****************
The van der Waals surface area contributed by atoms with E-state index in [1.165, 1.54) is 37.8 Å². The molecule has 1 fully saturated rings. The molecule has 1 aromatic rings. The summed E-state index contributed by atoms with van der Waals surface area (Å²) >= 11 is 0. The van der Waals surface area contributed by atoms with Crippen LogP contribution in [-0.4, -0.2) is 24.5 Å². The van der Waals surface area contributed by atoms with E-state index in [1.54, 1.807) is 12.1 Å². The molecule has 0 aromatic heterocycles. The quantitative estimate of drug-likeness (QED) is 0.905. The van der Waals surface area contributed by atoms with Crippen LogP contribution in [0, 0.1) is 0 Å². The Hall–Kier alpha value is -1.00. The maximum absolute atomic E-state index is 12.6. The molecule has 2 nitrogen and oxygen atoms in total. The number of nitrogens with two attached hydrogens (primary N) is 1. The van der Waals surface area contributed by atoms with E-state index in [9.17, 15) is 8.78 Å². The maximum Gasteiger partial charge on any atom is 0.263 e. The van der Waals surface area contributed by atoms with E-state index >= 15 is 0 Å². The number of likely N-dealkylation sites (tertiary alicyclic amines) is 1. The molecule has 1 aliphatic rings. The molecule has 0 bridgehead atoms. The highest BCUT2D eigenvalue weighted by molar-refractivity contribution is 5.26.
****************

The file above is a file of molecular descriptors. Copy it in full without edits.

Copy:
The van der Waals surface area contributed by atoms with E-state index in [1.165, 1.54) is 37.8 Å². The molecule has 1 fully saturated rings. The molecule has 1 aromatic rings. The summed E-state index contributed by atoms with van der Waals surface area (Å²) >= 11 is 0. The van der Waals surface area contributed by atoms with Crippen LogP contribution in [-0.4, -0.2) is 24.5 Å². The van der Waals surface area contributed by atoms with E-state index in [1.54, 1.807) is 12.1 Å². The molecule has 0 aromatic heterocycles. The quantitative estimate of drug-likeness (QED) is 0.905. The van der Waals surface area contributed by atoms with Crippen LogP contribution in [0, 0.1) is 0 Å². The Hall–Kier alpha value is -1.00. The maximum absolute atomic E-state index is 12.6. The molecule has 2 nitrogen and oxygen atoms in total. The number of nitrogens with two attached hydrogens (primary N) is 1. The van der Waals surface area contributed by atoms with E-state index in [9.17, 15) is 8.78 Å². The maximum Gasteiger partial charge on any atom is 0.263 e. The van der Waals surface area contributed by atoms with E-state index >= 15 is 0 Å². The number of likely N-dealkylation sites (tertiary alicyclic amines) is 1. The molecule has 1 aliphatic rings. The molecule has 0 bridgehead atoms. The highest BCUT2D eigenvalue weighted by molar-refractivity contribution is 5.26.